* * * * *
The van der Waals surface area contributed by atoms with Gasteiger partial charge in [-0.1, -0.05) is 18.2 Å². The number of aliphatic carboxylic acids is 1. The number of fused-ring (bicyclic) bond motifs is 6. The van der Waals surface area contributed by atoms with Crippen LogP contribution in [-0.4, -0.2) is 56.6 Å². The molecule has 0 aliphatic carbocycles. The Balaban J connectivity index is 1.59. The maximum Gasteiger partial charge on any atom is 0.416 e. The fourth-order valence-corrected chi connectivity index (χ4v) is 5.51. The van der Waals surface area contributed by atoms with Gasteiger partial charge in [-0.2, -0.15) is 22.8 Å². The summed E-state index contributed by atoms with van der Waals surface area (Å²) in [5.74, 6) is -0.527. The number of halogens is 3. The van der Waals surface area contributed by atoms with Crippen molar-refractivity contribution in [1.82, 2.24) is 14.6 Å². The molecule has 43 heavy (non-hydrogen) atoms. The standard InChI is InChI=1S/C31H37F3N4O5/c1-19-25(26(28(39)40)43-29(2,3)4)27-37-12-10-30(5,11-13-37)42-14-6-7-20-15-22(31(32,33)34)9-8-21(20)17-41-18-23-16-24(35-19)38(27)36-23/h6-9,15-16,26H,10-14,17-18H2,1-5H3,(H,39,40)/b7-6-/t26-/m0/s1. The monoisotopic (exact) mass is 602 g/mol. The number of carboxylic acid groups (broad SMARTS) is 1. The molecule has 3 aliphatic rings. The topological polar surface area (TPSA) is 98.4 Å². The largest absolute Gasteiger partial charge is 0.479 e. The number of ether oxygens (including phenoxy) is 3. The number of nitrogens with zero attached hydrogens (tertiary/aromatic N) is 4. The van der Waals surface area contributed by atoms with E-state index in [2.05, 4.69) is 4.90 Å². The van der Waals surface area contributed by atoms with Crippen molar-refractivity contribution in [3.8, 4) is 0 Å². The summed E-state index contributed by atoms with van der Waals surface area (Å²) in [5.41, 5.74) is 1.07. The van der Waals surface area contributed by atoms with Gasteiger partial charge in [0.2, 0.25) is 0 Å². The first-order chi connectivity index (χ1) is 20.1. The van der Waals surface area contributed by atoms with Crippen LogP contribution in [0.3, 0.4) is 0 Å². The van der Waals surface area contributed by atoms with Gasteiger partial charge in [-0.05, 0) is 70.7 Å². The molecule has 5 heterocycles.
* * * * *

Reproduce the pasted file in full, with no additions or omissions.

The van der Waals surface area contributed by atoms with Gasteiger partial charge in [-0.1, -0.05) is 18.2 Å². The number of aliphatic carboxylic acids is 1. The number of fused-ring (bicyclic) bond motifs is 6. The van der Waals surface area contributed by atoms with Crippen LogP contribution in [-0.4, -0.2) is 56.6 Å². The molecule has 0 aliphatic carbocycles. The Balaban J connectivity index is 1.59. The maximum Gasteiger partial charge on any atom is 0.416 e. The fourth-order valence-corrected chi connectivity index (χ4v) is 5.51. The van der Waals surface area contributed by atoms with Gasteiger partial charge in [-0.2, -0.15) is 22.8 Å². The summed E-state index contributed by atoms with van der Waals surface area (Å²) in [5.74, 6) is -0.527. The number of halogens is 3. The van der Waals surface area contributed by atoms with Crippen molar-refractivity contribution in [1.82, 2.24) is 14.6 Å². The molecule has 43 heavy (non-hydrogen) atoms. The standard InChI is InChI=1S/C31H37F3N4O5/c1-19-25(26(28(39)40)43-29(2,3)4)27-37-12-10-30(5,11-13-37)42-14-6-7-20-15-22(31(32,33)34)9-8-21(20)17-41-18-23-16-24(35-19)38(27)36-23/h6-9,15-16,26H,10-14,17-18H2,1-5H3,(H,39,40)/b7-6-/t26-/m0/s1. The monoisotopic (exact) mass is 602 g/mol. The number of carboxylic acid groups (broad SMARTS) is 1. The molecule has 3 aliphatic rings. The topological polar surface area (TPSA) is 98.4 Å². The largest absolute Gasteiger partial charge is 0.479 e. The number of ether oxygens (including phenoxy) is 3. The number of nitrogens with zero attached hydrogens (tertiary/aromatic N) is 4. The van der Waals surface area contributed by atoms with E-state index in [2.05, 4.69) is 4.90 Å². The van der Waals surface area contributed by atoms with Crippen molar-refractivity contribution in [3.8, 4) is 0 Å². The summed E-state index contributed by atoms with van der Waals surface area (Å²) in [5.41, 5.74) is 1.07. The van der Waals surface area contributed by atoms with Gasteiger partial charge in [0.2, 0.25) is 0 Å². The first-order chi connectivity index (χ1) is 20.1. The van der Waals surface area contributed by atoms with Crippen LogP contribution in [0.3, 0.4) is 0 Å². The van der Waals surface area contributed by atoms with Gasteiger partial charge in [-0.05, 0) is 70.7 Å². The molecule has 5 heterocycles.